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The Bank of New York Mellon v. Laskowski

Supreme Court of Illinois

January 19, 2018

THE BANK OF NEW YORK MELLON, Appellee,
v.
MARK E. LASKOWSKI et al. (Pacific Realty Group, LLC, Appellant

          JUSTICE THOMAS delivered the judgment of the court, with opinion. Chief Justice Karmeier and Justices Freeman, Kilbride, Garman, Burke, and Theis concurred in the judgment and opinion.

          OPINION

          THOMAS JUSTICE

         ¶ 1 The issue we must decide is whether Pacific Realty Group, LLC, timely filed its motion to quash service. We hold that it did.

         ¶ 2 BACKGROUND

         ¶ 3 On June 11, 2010, in its capacity as the trustee for certain certificate holders of an alternative loan trust, the Bank of New York Mellon (the Bank) filed a residential mortgage foreclosure complaint against Mark Laskowski, Pacific Realty Group, LLC (Pacific), and others in Will County circuit court. In July 2010, the Bank filed an affidavit for service by publication stating that, after a due diligence search, it was unable to locate or serve Pacific. The Bank's search included both directory assistance records and the Illinois Secretary of State's business registration records. After service by publication was made, Pacific failed to appear or otherwise respond to the complaint. In July 2012, the trial court entered an order of default and a judgment of foreclosure. In the judgment, the trial court made a specific finding that service of process was properly made as to Pacific. In February 2013, the subject property was sold at a sheriff's sale.

         ¶ 4 In April 2013, the Bank filed a motion requesting an order approving the report of the sale of the property and the proposed distribution of the proceeds, as well as an order of possession. The motion was noticed up for April 18, 2013, and on that date Pacific's attorney showed up for the first time and filed an appearance. However, because the Bank failed to appear, the trial court on its own motion dismissed the Bank's case for want of prosecution (DWP). Shortly thereafter, the Bank moved to vacate the DWP. On May 30, 2013, the trial court granted the Bank's motion and reinstated the case.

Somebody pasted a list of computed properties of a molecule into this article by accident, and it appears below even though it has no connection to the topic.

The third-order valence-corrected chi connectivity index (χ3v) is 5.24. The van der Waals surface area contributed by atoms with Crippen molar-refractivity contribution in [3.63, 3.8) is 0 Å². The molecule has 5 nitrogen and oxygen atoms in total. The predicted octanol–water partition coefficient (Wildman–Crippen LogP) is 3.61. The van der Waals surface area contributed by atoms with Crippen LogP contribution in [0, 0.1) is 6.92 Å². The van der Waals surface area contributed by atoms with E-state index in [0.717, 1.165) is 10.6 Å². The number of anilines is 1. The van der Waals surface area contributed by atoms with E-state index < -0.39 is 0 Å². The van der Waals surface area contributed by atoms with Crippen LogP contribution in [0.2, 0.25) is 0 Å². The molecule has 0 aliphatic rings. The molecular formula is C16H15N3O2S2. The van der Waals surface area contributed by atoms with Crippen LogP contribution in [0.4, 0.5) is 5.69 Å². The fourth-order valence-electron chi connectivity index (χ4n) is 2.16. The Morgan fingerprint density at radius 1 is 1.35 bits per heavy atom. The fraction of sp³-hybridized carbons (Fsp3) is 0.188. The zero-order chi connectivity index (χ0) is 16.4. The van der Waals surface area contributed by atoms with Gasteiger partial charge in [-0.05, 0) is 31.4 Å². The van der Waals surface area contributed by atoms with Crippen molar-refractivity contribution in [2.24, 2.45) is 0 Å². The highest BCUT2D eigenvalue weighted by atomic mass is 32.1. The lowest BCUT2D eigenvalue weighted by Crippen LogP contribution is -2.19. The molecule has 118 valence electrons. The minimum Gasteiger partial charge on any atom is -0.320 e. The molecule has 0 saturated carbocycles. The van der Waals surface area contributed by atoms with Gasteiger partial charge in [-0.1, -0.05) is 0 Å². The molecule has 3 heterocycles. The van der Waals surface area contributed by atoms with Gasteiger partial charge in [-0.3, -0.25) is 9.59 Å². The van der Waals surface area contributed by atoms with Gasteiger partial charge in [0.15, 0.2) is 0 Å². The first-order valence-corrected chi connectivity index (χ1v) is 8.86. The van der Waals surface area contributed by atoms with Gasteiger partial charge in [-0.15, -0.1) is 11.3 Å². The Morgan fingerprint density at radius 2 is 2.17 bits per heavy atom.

¶ 5 On July 18, 2013, Pacific filed a motion to quash service of process. The motion alleged that Pacific is a foreign LLC registered in New Mexico and that it does not have a registered agent in Illinois. According to Pacific, this means that service by publication was improper because section 1-50 of the Limited Liability Company Act (805 ILCS 180/1-50 (West 2010)) does not allow an unregistered foreign LLC to be served in that manner. In May 2014, the trial court denied Pacific's motion. In doing so, the trial court first found that the motion was untimely because it was filed more than 60 days after Pacific filed its appearance in the case. See 735 ILCS 5/15-1505.6(a) (West 2012). The trial court also denied the motion on the merits, holding that service by publication was proper. The trial court subsequently entered an order approving the report of the sheriff's sale and the proposed distribution of the proceeds.